saddle flap is moved proportionately forward and
shortened, and the seat is moved further back. A
jumping saddle will have a shorter and more
forward flap than a dressage saddle, with the
seat slightly more towards the cantle. If the
flap was not inclined forward, the riderís knee
would hang over the flap. If the seat was not
moved rearward, the rider would be forced ahead
of the saddle over a fence. A racing saddle,
where jockeys ride with incredibly short
stirrups, will have an extremely forward and
short saddle flap (almost more horizontal than
vertical), and the seat will be extended very
far back from the pommel to keep the riderís
center of gravity correctly situated.
Padding is also considered
when developing a saddle. While a polo saddle is
constructed with a minimum of padding so as to
allow the polo player great freedom to twist and
reach for his shot, a saddle used for jumping or
eventing may have more padding to help give the
rider support over fences.
The Park or Saddle-Seat saddle
has a low, flat seat which places the rider
toward the rear of the horse, as is traditional
in their show ring.
English saddles are made in
many places around the world, although many
people feel that the very best quality are
indeed made in
Walsall, England. Other countries that
produce fine English saddles are Germany,
Switzerland and the United States. Argentina
produces a large number of saddles, particularly
for the polo market, and some have found their
quality to be quite good.
English saddles fall into roughly four categories. Each
category is adapted to the use to which the saddle will be
expected to hold up and help the rider=s
position. In other words, what sport will you be competing in?
In choosing the right saddle for your particular discipline, it
is important to understand how the combination of tree features,
seat depth, saddle flap shapes and panels for each of the basic
types of English saddles can help or hinder you.
Contact saddles are designed for hunter/jumper classes. With
its flatter seat and lower cantle, it allows the rider to get
well out of the seat in the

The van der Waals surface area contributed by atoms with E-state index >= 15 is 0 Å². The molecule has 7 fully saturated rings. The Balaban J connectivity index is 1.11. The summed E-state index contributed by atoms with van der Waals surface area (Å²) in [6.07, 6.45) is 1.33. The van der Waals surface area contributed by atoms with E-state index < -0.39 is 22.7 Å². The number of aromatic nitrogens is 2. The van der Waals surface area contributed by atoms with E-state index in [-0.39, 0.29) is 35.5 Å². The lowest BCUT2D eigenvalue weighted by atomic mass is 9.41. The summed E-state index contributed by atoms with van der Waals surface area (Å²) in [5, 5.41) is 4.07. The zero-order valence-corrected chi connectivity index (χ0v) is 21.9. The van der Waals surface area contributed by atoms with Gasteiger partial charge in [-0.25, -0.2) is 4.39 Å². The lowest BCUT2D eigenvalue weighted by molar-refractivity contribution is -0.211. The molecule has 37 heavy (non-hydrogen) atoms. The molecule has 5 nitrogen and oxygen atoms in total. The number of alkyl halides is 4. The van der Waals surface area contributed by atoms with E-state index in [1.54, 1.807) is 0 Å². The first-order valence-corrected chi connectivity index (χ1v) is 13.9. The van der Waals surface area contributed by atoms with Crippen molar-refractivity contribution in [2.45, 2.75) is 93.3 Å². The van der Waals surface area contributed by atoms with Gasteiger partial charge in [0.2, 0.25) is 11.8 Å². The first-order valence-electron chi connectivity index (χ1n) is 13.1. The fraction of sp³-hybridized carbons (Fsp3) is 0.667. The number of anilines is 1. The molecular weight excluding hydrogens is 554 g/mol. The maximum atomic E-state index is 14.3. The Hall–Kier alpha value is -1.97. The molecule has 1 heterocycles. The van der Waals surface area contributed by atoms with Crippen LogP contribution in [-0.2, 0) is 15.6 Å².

two point position to clear fences.
Stirrup bars are position more forward in order for the rider to
keep his knees in correct position as he raises in the saddle
with shorter stirrups. This rider has more bend in his knee and
more forward position as the mule takes the jumps. The panels
and knee rolls are thin and the rider has very close contact
with the mule. They make this saddle specifically for jumping
and competition. It has a more sloping head to allow for a more
forward cut panel and flap to accommodate a more forward knee
because of shorter stirrups. The jumping saddle is also built
on a narrow twist (the narrowest part of the saddle and
the area in which most of the rider=s
weight is borne). Because of its flat seat and narrow weight
bearing surface, it is not a comfortable saddle for either mule
or rider for trail riding or long periods in the saddle.
saddles, often called Event saddles,
are designed with a deeper seat and stirrups farther back for a
longer leg position. The
has about a 45 degree sloped. The panel is cut wider than
the close contact saddle to allow the rider to use a longer
stirrup leather for work on the flat or to raise the stirrup for
jumping and still have the leg positioned on the flap. The
deeper seat, the wider knee rolls and the often found suede
covering on the flaps add to the security of this saddle.
This saddle is comfortable and meets the needs of trail riding,
cross country and jumping. This saddle is perfectly
suitable for Hunter Under Saddle, Hunter Hack, Working Hunter
and Jumping classes in mule shows. It is also suitable for
the lower levels of dressage. Different types may have a
construction more suitable for dressage than hunt or vice versa.
This is a good choice for your first English saddle.
saddles are designed with straighter
flaps and stirrup bars positioned farther back to obtain the
lengthened and correct leg position. They have a vertical
or only slight sloping head. With a deeper seat than the
close contact, the dressage saddle holds
you securely in one position - the correct
dressage position with the rider more upright on the seat bones.
Stuffing is generally kept to minimum for
closer contact. This saddle is not designed to allow the
rider movement that close contact and all purpose saddles do.
Extra padding under the billet provides better weight
distribution over the mule's
back. The billets on the dressage saddle are considerably
longer than the other saddles to prevent the buckles from
interfering with the rider's
or Show Saddle is designed to be used in Saddle Seat
classes in park, pleasure and equitation. Build on an